Southeast Region

Piedmont Lake (Belmont County) – Largemouth and smallmouth bass will continue to bite throughout the summer. Try using deep-diving lures, large-bladed spinnerbaits, or working artificial or live nightcrawlers around long sloping points or large rocks. Anglers in the past have also found success using worm tubes and lizards from motor oil to chartreuse in color. Nice-sized crappies can be caught on jigs in six to 10 feet of water. Try fishing around downed trees. For saugeyes, try bouncing white twister tails off the bottom near Reynolds Road and in front of the dam, or try using green twister tails tipped with a nightcrawler or minnow fished around rocky or sandy points. Muskies can usually be caught throughout the lake on large plugs. Try trolling the dam area and around Essex Bay, especially during early morning and evening.

Muskingum River (Muskingum, Morgan, Washington counties) – Look for any current breaks in the water that allow a calm eddy pocket to form, such as points, riffles, rock piles, trees, brush, stumps, or docks. Crappies will face into the current, so cast upstream and let your bait drift by, giving them the best chance to see it and strike. Try fishing small jigs tipped with minnows. Spotted bass fishing is also popular this time of year. Try fishing small spinnerbaits, tube baits, and crayfish imitation baits. Spotted bass are the predominant black bass in this river, but smallmouth and largemouth bass can be caught, as well.

Lake Erie Region

• On May 1, the daily bag limit returned to six walleyes per angler. The minimum size limit for walleye is 15 inches.

• The daily bag limit for yellow perch is 30 fish per angler in all Ohio waters of Lake Erie.

• The trout and salmon daily bag limit is two fish per angler. The minimum size limit is 12 inches.

• Black bass (largemouth and smallmouth bass): the daily bag limit is five fish per angler with a 14-inch minimum size limit through April 30. May 1 through June 23 is closed to possession, (catch-and-release is legal). On June 24, the daily bag limit returns to five fish per angler.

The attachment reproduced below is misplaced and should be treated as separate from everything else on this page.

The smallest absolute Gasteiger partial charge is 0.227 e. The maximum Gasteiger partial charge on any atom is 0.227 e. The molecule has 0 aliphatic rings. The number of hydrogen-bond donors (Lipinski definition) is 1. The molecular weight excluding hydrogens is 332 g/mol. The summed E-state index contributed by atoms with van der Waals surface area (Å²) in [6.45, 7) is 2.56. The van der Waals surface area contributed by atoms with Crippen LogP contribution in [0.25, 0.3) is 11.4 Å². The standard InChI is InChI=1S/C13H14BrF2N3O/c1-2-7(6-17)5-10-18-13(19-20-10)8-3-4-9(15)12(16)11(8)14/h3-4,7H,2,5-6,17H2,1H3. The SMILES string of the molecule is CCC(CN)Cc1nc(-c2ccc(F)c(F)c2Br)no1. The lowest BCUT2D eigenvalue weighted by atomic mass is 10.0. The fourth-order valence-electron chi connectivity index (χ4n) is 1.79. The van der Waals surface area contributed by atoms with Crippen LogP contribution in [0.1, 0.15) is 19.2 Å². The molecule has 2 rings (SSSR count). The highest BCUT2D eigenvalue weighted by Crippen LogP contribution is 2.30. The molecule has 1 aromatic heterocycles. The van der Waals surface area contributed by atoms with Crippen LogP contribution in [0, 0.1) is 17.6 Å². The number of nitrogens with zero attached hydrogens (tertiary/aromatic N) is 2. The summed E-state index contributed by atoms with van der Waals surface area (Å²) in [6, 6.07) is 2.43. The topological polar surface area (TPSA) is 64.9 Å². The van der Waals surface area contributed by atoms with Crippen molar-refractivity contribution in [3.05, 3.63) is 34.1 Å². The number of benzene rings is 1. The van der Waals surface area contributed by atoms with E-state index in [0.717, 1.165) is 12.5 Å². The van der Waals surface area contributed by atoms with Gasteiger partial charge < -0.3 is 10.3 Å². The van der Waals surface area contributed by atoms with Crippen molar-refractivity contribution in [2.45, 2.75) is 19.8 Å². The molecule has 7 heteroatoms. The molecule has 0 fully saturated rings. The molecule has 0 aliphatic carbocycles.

Western Basin


Where: Fishing has been good around “A,” “B,” and “D” cans of the Camp Perry firing range, from Mouse Island to the southwest corner of Kelleys Island, near the northwest corner of Kelleys Island, and around Kelleys Island Shoal.

How: Walleyes have been caught by casting mayfly rigs tipped with worms, or by trolling with crankbaits, worm harnesses, or divers and spoons.

Smallmouth Bass

Where: Fishing has been good nearshore around the Bass Islands.

How: Anglers are casting tube jigs or using drop-shot rigs.

Central Basin


Where: Fishing has been good nearshore from Cranberry Creek to Lorain. Excellent fishing was reported off Cleveland (Edgewater ramp, Gold Coast, 45 feet deep), in 18 to 55 feet of water north of Fairport Harbor, and 44 feet of water north of Geneva.

How: Walleyes have been caught by trolling with crankbaits, spoons, and worm harnesses. The best colors have been purple, chartreuse, pink, and green and orange. 

Yellow Perch

Where: Yellow perch fishing has been slow recently. The best areas have been off Eastlake and the Chagrin River in 38 feet of water, in 38 feet of water off Fairport, and in 34 feet of water off Conneaut.

How: Perch spreaders with shiners fished near the bottom produce the most fish.

Smallmouth Bass

Where: Fishing has been excellent in 10 to 30 feet of water around the harbor areas in Cleveland off Gordon Park, Fairport Harbor, and Ashtabula.

How: Anglers are using drop-shot rigs, tube jigs, and crankbaits.

As we transition into early summer, highlight species targeted around Cleveland Metroparks include smallmouth bass, walleye, yellow perch, largemouth bass, panfish, channel catfish, and common carp. Smallmouth bass are typically found in the deeper, rocky pools of the river during the day in early summer, and often move to the heads of such pools in the early morning and evening hours to feed actively. A dark olive or brown tube jig of 3-4 inches length is one of the best producers of bass in the river. “Smallies” also bite well on live bait (like minnows, crayfish, and leeches), lures (like spinners and minnow plugs), and flies (i.e., crayfish patterns, Clouser minnows, dark brown, or olive sculpin or muddler minnow patterns). Bass of all sizes are abundant fish in the river, with a healthy number of trophy lake-run fish available through at least early June. Also, note that all smallmouth bass must be released immediately if caught downstream of the Detroit Road bridge through June 24. Rock bass are also present in the same river areas as smallmouth, and can be caught using the same offerings listed above.